We examined the various features and statistics that meaRtools computes and found that Celf4-/- neurons consistently showed significant elevation in several features compared to wild-type (Celf4+/+) neurons, among which were: increased frequency of spikes in bursts (permutation p value < 0.01), increased mutual information between electrodes (permutation p value < 0.01) and an increase in various NB phenotypes (Fig 6, permutation p values < 0.01–0.02, supplementary S6 Table). Together, these features offer a view of the change in network synchronization of Celf4-/- mice, and point to a higher density of spikes in bursts and a higher synchronization of bursts between neurons belonging to the same neuronal network. This phenomenon was tested across an experiment lasting 23 DIV, where Celf4+/+ and Celf4-/- genotypes were cultured on 12 and 11 active wells, respectively. The final statistical tests were performed on recordings from DIV 15–23, starting when the networks were developed and reached a stable MFR and ending with cell death. The results were replicated in another experiment lasting 23 DIV, where each genotype was cultured in nine wells.

Fig 6. Celf4-/- neurons show elevated network synchronization phenotypes.

A) Spike frequency in bursts for Celf4+/+ (blue) and Celf4-/- (red) neural networks. B) Mutual information between electrodes is increased in Celf4-/- networks (red). C) The percent of spikes participating in NBs is increased in Celf4-/- neurons (red), suggesting that ratio of spikes that participate in synchronized network events is higher in the Celf4-/- networks. D) Raster plots show NSs (vertical green lines) and bursts (horizontal red lines) for two adjacent wells: a Celf4-/- well (upper panel) and a Celf4+/+ well (lower panel). Celf4-/- exhibits few sporadic spikes between highly synchronized events, while Celf4+/+ exhibits less network events and more sporadic spikes. Raster plots present 60 seconds of 900 seconds recordings.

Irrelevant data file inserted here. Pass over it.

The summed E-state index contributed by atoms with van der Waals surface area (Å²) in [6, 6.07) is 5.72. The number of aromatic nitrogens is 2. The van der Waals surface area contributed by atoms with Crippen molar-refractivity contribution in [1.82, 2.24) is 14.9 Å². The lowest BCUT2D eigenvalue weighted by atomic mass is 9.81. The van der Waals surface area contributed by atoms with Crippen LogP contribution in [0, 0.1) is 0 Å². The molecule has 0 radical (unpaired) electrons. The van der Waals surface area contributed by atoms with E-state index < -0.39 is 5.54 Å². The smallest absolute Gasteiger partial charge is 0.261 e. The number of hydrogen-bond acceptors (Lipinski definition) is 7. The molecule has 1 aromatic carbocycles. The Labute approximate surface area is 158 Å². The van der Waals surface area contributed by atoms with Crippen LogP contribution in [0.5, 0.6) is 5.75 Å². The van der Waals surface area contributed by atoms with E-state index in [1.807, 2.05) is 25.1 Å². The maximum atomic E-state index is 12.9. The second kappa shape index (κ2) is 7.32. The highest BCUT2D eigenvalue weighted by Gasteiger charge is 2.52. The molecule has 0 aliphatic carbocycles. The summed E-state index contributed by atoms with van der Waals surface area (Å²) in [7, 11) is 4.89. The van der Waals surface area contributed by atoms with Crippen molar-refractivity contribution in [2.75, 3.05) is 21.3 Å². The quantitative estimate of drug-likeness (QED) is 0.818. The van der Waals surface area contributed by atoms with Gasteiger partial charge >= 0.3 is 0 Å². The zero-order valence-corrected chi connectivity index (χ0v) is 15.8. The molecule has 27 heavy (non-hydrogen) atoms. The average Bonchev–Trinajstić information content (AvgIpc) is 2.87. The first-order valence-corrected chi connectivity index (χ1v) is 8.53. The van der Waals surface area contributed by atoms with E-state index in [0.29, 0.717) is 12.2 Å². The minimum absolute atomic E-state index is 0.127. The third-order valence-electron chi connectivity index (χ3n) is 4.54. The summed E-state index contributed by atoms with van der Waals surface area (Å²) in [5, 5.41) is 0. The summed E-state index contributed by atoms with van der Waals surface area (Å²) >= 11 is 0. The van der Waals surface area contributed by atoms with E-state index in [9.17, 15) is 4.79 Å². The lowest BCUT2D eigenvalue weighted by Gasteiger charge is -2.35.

We have also examined the change in MFR between the genotypes, and find a slight increase in MFR in the Celf4-/- neurons (supplementary S6 Table). However, this increase did not survive the meaRtools permutation scheme and could not explain the significant increase in synchronization phenotypes observed in Fig 6.


The package presented here was constructed with the intention of providing a platform with a wide range of MEA analysis capabilities. We made sure it incorporates commonly used algorithms for spike activity analysis with new capabilities, presented in meaRtools for the first time, such as the ability to combine MEA recordings and apply rigorous statistical tests to compare between groups of wells with varying treatments.